Sam, the SSD is — as far as your computer is concerned — a hard drive. Furthermore — and that’s the big difference — SSD controllers usually handle wear leverage (that’s one of their big jobs), straight flash access (aka mobile device) is usually implemented without wear leverage because of both the complexity and the need to set aside flash capacity for the buffer zone. And since the swap file would be fixed-size, it would keep using the same sectors over and over again, annihilating them extremely fast. That’s why even on Android phones, by default you can only put swap files on SD cards: SD cards are expandable, when they wear out you can throw them out and get new ones. Not so with central memory, once it’s dead you’re done.
Oh, and the sd part of sda is for SCSI, it’s related to drivers and access method, not whether the drive is an HDD or an SSD. Indeed, get and SCSI controller and a 15000RPM HDD for it, and you’ll see it as an sd drive, not hd.
The hd part of hda merely means it’s an IDE drive, put an SSD drive behind an IDE controller (for whatever reason) and you’ll get an hda device which is not an HDD.
As others have stated here your SSD is your hard drive and part of it is for swap. But even if this was a disk-less client being booted off the network it could use a portion of RAM for pseudo swap. In fact HP-UX uses RAM for psudeo swap even when there is plenty of disk space because RAM is faster than HDD and is no longer scarce.
the SSD is — as far as your computer is concerned — a hard drive
That’s exactly my point.
I’m sure Apple is using wear leveling in iPhone OS
If they don’t I would be curious as to why not.
it’s not uncommon for the phone to lock up for an entire minute
And yet my EEE can run Ubuntu NetBookRemix just fine. I’m not suggesting that an iPad should be able to run Eclipse and Photoshop at the same time, but being able to keep an IM application running while doing other work would be handy.
Tim said “something like Lightroom could be made to run acceptably on the kind of 1Ghz-or-so processor the iPad has, but never, I’m pretty sure, with only 256M of RAM and no swap.”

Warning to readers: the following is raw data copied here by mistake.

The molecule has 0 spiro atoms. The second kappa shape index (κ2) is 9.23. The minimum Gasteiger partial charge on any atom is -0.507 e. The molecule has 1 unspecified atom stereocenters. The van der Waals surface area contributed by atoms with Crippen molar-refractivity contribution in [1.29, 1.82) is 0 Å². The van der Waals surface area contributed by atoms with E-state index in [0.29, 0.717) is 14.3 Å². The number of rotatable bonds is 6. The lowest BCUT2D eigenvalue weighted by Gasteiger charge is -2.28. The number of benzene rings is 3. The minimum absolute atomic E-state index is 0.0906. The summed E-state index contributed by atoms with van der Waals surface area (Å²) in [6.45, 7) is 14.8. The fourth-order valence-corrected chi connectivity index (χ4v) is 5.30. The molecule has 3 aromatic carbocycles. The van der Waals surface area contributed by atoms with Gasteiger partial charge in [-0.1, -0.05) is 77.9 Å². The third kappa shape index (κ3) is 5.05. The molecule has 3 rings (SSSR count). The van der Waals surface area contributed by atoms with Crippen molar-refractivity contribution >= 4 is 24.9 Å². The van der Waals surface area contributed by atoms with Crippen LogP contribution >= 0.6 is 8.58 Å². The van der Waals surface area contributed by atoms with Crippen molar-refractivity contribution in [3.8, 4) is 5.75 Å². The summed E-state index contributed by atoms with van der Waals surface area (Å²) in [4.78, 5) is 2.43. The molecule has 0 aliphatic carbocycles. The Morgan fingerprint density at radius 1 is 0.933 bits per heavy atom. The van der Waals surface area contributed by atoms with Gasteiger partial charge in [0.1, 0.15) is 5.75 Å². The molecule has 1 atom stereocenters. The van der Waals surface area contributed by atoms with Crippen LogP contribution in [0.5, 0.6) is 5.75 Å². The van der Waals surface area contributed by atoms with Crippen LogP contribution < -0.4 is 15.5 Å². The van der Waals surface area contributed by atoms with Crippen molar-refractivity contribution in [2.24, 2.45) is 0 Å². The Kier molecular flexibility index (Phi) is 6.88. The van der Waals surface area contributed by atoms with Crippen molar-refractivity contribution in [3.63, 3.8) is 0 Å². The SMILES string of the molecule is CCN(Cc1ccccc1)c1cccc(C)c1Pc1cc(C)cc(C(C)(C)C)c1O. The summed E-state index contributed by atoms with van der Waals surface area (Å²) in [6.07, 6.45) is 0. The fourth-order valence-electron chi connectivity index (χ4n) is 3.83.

He said nothing about the ability of the iPad device to use the drive to host swap files; rather, I’m sure he looked at the iPad’s OS’s stats and noted that it doesn’t use a swap, most likely for the speed bonuses. Besides, with no multitasking, it wouldn’t need it.
If you hacked an iPad to run Linux, it would most likely use a swap file.
Or wait a minute. In the hours it took me to reply (I’m on a flaky connection), I forgot what you quoted and zeroed in on that link to Bray. I think I got all excited when you linked to him.
The first thing I think when someone says something about a ‘hard drive’, with those exact two words, is that they’re talking about a drive in general, rather than a hard-disk drive. In that sense, his claim would make no sense at all, because the iPad does come with a drive.
On the other hand, yeah, “no hard-disk drive means no swap file” is completely false. So Robert is wrong all around. My SSD-using netbook is using 600MB of swap file, right now.
I wouldn’t recommend swapping to a first gen EeePC’s SSD. Those first gen SSDs were very cheap (their write speed is atrocious for example) and the rumour mill says that using them for swap is a good way to reduce their life because they are. Once upon a time Linux kernel hacker Dave Jones had more to say about this. Obviously this warning doesn’t apply to people using expensive Intel SSDs etc.
There is a recent feature called compcache/ramzswap that uses compressed RAM as swap which is an interesting idea.
Memory is not yet fungible for mobile phones. First Generation iPhones and Android devices just have 128 MB RAM (256 flash), going up to 256M RAM for second gen, and now the first models with 512M are out (Nexus One, 512 RAM/512 flash). Secondary flash storage is slow for writes. In addition, SD cards are removable, so no permanent swap file makes sense.
It is under those design constraints that Robert Love words have to be understood. We are about to have devices that can start lifting those constraints. 128M is not comparable, even for 2/3 multitasking programs, with 1G.